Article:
A logjam in the Brussels lawmaking machine has forced theEuropean Commission to extend its existing rules governingvalue-added tax (VAT) on e-commerce until the end of 2008, theCommission said Tuesday.
The law covers all services supplied by electronic means,including websites, radio and television broadcasting services, andapplies to all European Union (E.U.) countries.
The law passed in 2002 expires at the end of next month. Theplan was to replace it with two general laws covering all VATpayments, not just electronic ones. However, the 25 member statesof the Union have failed to reach agreement on the new laws.
If the VAT on e-commerce law was allowed to expire without areplacement, Europe-based e-commerce firms and broadcasters wouldbe at an immediate disadvantage to competitors based outside theUnion, because they would still have to pay VAT. It would also meanthat E.U. suppliers would be subject to VAT even for servicessupplied to clients outside the E.U.
The 2002 law forced all e-commerce companies selling to Europeancustomers to pay the VAT charged in the country where the buyer islocated. It also lifted liability on European firms selling theirproducts or services electronically outside of the Union.
“We had to prolong the directive, otherwise the system wouldcollapse,” said Valerie Rampi, the Commission spokeswoman on taxissues, at a press briefing Tuesday.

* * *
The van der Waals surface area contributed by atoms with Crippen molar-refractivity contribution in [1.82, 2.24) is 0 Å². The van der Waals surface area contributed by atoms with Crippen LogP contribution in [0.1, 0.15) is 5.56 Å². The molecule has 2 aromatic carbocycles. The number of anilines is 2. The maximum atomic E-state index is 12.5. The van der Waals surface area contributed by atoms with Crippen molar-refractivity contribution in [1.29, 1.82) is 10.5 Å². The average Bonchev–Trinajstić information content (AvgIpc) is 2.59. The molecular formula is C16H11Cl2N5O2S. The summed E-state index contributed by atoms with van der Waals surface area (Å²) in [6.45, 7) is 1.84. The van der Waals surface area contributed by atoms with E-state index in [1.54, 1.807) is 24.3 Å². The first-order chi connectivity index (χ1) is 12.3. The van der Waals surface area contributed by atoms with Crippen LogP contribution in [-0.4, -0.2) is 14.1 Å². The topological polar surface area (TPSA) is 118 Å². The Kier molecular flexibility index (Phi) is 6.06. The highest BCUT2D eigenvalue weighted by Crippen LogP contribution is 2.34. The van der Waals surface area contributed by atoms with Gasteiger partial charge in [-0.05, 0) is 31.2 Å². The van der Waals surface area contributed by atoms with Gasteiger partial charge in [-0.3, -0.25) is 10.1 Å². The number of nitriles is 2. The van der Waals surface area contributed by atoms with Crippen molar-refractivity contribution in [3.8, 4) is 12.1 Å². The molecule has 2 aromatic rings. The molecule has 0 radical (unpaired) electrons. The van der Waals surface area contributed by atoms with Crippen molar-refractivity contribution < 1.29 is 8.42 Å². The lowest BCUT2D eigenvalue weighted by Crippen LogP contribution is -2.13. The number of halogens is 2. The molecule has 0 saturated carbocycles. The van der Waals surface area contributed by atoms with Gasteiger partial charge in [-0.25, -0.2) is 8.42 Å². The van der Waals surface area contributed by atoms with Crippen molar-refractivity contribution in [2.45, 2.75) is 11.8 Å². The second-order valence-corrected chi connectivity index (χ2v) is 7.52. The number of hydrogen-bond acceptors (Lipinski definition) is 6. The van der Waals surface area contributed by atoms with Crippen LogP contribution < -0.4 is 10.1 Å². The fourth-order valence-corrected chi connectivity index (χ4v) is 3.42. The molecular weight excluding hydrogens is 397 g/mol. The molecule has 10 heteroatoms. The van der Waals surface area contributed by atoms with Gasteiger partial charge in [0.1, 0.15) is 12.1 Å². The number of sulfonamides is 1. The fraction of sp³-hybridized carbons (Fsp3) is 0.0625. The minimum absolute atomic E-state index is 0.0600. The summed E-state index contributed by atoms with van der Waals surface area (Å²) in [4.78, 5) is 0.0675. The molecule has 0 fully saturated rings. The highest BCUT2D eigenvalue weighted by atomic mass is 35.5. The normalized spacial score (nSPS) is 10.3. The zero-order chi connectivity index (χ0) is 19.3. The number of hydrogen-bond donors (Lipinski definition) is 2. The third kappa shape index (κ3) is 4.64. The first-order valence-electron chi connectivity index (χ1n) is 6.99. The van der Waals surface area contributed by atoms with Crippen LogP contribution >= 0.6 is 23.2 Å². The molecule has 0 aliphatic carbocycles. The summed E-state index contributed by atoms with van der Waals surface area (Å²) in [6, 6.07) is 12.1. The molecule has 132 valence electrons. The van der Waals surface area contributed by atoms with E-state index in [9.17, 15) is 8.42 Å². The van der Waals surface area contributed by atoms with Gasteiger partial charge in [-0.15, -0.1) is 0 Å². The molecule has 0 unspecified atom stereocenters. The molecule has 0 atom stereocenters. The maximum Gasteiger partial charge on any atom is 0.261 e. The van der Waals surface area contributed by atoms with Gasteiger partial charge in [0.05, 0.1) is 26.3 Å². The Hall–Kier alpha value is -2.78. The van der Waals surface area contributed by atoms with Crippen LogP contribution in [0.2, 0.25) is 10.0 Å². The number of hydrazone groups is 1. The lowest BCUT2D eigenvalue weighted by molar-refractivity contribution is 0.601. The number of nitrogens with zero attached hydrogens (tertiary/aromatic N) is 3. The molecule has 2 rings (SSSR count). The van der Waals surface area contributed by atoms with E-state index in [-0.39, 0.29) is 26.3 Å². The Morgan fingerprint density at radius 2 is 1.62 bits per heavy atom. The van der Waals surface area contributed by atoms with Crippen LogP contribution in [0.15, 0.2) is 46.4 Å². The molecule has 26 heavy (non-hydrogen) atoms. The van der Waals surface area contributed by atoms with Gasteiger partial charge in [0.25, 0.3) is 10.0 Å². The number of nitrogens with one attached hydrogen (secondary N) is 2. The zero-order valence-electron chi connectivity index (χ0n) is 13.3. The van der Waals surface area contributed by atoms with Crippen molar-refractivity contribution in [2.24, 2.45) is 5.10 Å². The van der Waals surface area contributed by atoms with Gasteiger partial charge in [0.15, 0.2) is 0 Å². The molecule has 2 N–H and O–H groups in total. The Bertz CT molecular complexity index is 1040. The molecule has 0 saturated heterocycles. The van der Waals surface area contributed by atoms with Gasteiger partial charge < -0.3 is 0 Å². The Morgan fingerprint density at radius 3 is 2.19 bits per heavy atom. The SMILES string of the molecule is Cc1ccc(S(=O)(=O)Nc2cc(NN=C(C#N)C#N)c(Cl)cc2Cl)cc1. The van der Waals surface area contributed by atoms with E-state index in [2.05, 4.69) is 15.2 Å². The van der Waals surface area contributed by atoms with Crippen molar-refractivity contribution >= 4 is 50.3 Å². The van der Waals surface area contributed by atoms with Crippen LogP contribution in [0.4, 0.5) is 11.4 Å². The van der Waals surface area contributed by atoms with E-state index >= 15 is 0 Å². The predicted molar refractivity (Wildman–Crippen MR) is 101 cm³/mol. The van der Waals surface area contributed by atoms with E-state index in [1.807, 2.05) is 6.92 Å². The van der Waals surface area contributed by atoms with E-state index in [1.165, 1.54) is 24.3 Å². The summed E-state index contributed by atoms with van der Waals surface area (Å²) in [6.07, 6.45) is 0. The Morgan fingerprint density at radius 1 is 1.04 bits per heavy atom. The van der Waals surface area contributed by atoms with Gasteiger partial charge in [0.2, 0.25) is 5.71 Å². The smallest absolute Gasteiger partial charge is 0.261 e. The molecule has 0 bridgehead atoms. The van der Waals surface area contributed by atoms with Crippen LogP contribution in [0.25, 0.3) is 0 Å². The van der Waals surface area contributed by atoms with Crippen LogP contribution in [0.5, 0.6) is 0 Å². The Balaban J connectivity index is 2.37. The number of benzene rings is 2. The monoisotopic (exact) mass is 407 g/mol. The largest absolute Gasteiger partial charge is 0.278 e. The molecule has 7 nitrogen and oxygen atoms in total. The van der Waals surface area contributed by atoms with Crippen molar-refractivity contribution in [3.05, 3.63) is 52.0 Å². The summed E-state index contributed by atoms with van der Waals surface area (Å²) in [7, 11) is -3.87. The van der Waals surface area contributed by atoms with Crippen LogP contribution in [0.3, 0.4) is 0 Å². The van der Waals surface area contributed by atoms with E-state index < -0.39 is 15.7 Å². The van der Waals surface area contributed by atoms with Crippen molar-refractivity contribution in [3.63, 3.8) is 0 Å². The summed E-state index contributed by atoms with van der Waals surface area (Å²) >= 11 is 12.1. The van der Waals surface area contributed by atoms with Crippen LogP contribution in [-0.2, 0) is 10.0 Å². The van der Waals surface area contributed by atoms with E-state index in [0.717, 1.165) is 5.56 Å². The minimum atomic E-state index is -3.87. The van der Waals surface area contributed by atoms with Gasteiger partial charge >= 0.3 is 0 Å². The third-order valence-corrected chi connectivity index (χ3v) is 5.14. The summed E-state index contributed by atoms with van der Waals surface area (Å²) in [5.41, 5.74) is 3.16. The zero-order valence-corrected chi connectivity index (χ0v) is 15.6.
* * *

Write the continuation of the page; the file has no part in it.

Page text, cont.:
Union-wide tax laws require unanimous support among the 25member states, which is never easy as national governments areloath to give up any of their fiscal powers to Brussels.
In 2002, when there were just 15 E.U. member states, the onlyway to secure an agreement was by inserting a clause calling forthe law to be reviewed by the end of June 2006. Without a review,the law would be suspended.
Lazlo Kovacs, the European commissioner in charge of taxationissues, urged the 25 member states “rapidly” to approve theextension of the existing law. “I cannot imagine we would revert tothe rules prevailing before the e-commerce directive wasintroduced,” he said in a statement.
He also urged the national governments to speed up work on thenew laws: one proposal covers where tax for all goods and servicessold in the Union should be imposed. The other proposal aims tosimplify the process of paying VAT by creating a so-calledone-stop-shop for VAT payments.
“I also request support from the E.U. Council to adopt as soonas possible the two proposals on the place of taxation of servicesand on the One Stop VAT Shop scheme, which will in essence givepermanent effect to the measures in the e-commerce VAT Directive,”Mr Kovacs said.
The two new proposals for VAT laws can be found at the followingsites:
Facts about the existing VAT on e-commerce directive can befound at